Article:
11

Apart from quite general issues about smart kids' study skills or lack thereof, my observations over many years gives me the impression that mathematics and computer science offer special hazards/advantages. I'll address mathematics, since most of my experience lies there, but I suspect similar observations apply to computer science (which I've also paid ...


11

Two good books that I liked when I read them years ago are Simon Singh: The Code Book. This is a great introductory book to cryptography. The book is not very mathematical heavy, but cryptography is very related to number theory, so I think the book works well and can function well as an inspirational book. Simon Singh: Fermat's Enigma. This is a book about ...


11

Why does it matter what the research shows? At best, a study might have found that students who were blindly fed recipes did better in the short term on examinations for calculus. But then, what is the ultimate goal of education? For students to pass tests? I really hope not. The goal of any teacher, especially a teacher in mathematics, should first and ...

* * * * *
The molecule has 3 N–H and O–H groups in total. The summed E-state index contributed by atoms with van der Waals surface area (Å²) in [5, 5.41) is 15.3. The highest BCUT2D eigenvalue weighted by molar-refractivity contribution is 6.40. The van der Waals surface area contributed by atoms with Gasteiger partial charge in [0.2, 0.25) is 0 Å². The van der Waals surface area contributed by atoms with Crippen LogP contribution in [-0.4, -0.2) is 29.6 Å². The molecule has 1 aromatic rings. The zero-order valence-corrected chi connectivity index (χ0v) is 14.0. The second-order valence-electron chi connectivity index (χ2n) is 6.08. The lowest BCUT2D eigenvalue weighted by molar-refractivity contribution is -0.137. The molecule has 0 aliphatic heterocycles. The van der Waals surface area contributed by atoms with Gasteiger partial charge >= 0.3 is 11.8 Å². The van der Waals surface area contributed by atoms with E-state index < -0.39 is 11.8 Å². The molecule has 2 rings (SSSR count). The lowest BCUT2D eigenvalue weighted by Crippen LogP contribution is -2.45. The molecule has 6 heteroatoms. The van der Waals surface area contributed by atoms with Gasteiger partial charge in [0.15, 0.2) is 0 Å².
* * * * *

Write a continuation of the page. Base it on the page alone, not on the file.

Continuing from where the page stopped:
11

Preference relations in economics. e.g. I prefer Big Macs to Whoppers (denoted $\mathrm{Big Mac} \succ \mathrm{Whopper}$) and that induces a lattice on the space $\{\mathrm{BigMac},\mathrm{Whopper},\mathrm{Baconator}\}$. This idea has applications in choice theory, matching, and game/auction theory. The preference-ordering framework is notably used to prove ...